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BUSINESS: America: #22; 49; 54 and Falling Fast

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posted on Mar, 8 2005 @ 10:16 PM
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JackJuice - You need to check the definitions - or else you're comparing apples
and oranges. ...Ie., the Global Finance study likely used several parameters
to define "best company" - Forbes for example looks only at the bottom line.


So it was completely arbitrary and pointless...

The richest businesses are in America. I fail to see what else matters.


It amazes me how a country as rich as America can have such a terrible literacy rate. It absolutely cannot be unintentional. There is no way. It's a calculated decision, akin to marketplace eugenics, and it has to be stopped. The people need to be educated, the corporate goons need to be stripped of their money and prestige, and the America I held dear to my heart as a child must be reborn.


Right...It has nothing to do with massive drug problems, or huge amounts of poor immigrants flooding into our country, right? Has to be some massive government conspiracy, even though huge amounts of money is pumped into education every year.


Back to politics for a sec... I tend to like democratic constituents more than republican ones, and here's why. Democrats would never elect men like: David Duke. Strom Thurmond. Jesse Helms. Rick Santorum. These men are unfit to clean litter from the streets. They should have been neutered before they had a chance to impregnate the help. They are representative of all that is wrong with Republican politics. How can you ever have any respect from your opponents, as long as you choose to protect and employ such pathetic, racist, mouth-breathing parasites?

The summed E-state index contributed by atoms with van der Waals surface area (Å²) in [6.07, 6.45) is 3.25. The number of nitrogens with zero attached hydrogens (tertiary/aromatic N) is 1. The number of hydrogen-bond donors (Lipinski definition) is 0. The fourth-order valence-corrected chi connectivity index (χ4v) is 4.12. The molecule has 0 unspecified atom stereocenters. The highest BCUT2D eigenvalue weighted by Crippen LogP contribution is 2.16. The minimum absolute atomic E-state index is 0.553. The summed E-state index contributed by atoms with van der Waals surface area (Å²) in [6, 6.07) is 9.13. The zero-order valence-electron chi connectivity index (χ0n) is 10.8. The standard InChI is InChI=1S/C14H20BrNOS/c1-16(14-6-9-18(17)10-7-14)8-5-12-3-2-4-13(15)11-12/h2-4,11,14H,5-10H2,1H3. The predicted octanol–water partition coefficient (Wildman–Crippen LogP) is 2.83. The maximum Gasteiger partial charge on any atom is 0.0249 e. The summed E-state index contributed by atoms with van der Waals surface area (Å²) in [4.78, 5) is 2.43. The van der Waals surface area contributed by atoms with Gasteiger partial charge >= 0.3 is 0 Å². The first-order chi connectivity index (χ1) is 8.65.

Not like Democrats like the Kennedy's, who are drunken murderers, right? Or the Clintons. Nothing corrupt there. How about the Democrats who like to compare Republicans to Nazis, like Dean? Another good one is Kerry. The guy is a hero in Vietnam.

Just so everyone knows, more Democrats voted against civil rights then Republicans.


The answer to our problems isn't necessarily legislation, or litigation, or impeachment. It's education, pure and simple. If critical thinking was taught in middle school we wouldn't have half the problems we have today. Americans decided a long time ago they wanted a hands off system of politics. I think it's high time we reevaluate that decision because it's hurting us.


Yea, we shouldn't let grown adults make their own decisions with their lives...


"If you're not a liberal at twenty you have no heart, and if you're still a liberal at forty you have no brain." I'd like to add another line, which is "if you're still partisan at 50 you should be exiled and beaten with pointy sticks."


By saying you like Democrats more, you become partisan. Look at your own posts. There's a clear liberal slant to them. Look at the people you most relate to. Are you going to tell me Soficrow isn't a bit extreme?


Of course when you consider the roots of America, it's no surprise we're lying, cheating, and murdering. The whole country was founded on saying one thing and doing another. If we're ever going to cure the disease, we have to assess the reason for its existence. Hypocrisy runs as thick in American veins as Patriotism, it's part and parcel to the American way of life. Every SUV with a "no blood for oil" sticker is testament to that fact.


Not like in other nations, say France, for instance, who get completely ignored when they screw-up...

If you want to come off as fair, and not as liberal anti-American, then you can't simply focus on the flaws of America, and let other nations get off completely.

[edit on 8-3-2005 by Disturbed Deliverer]




posted on Mar, 8 2005 @ 10:57 PM
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I think that to reduce this to a relative question really misses the point. On the whole, America's still as attractive a place to live as any developed nation pretty much, fine. Is that to say that there aren't things to work on here?
The relativism of it isn't really the point, it's only a tool for provoking questions. For example if I say "America is behind nations X, Y, and Z in healthcare. How can we catch up?", is it really that we have to catch up with X, Y, and Z, or is it just a suggestion that our health care system could perhaps be better and that we should look into it?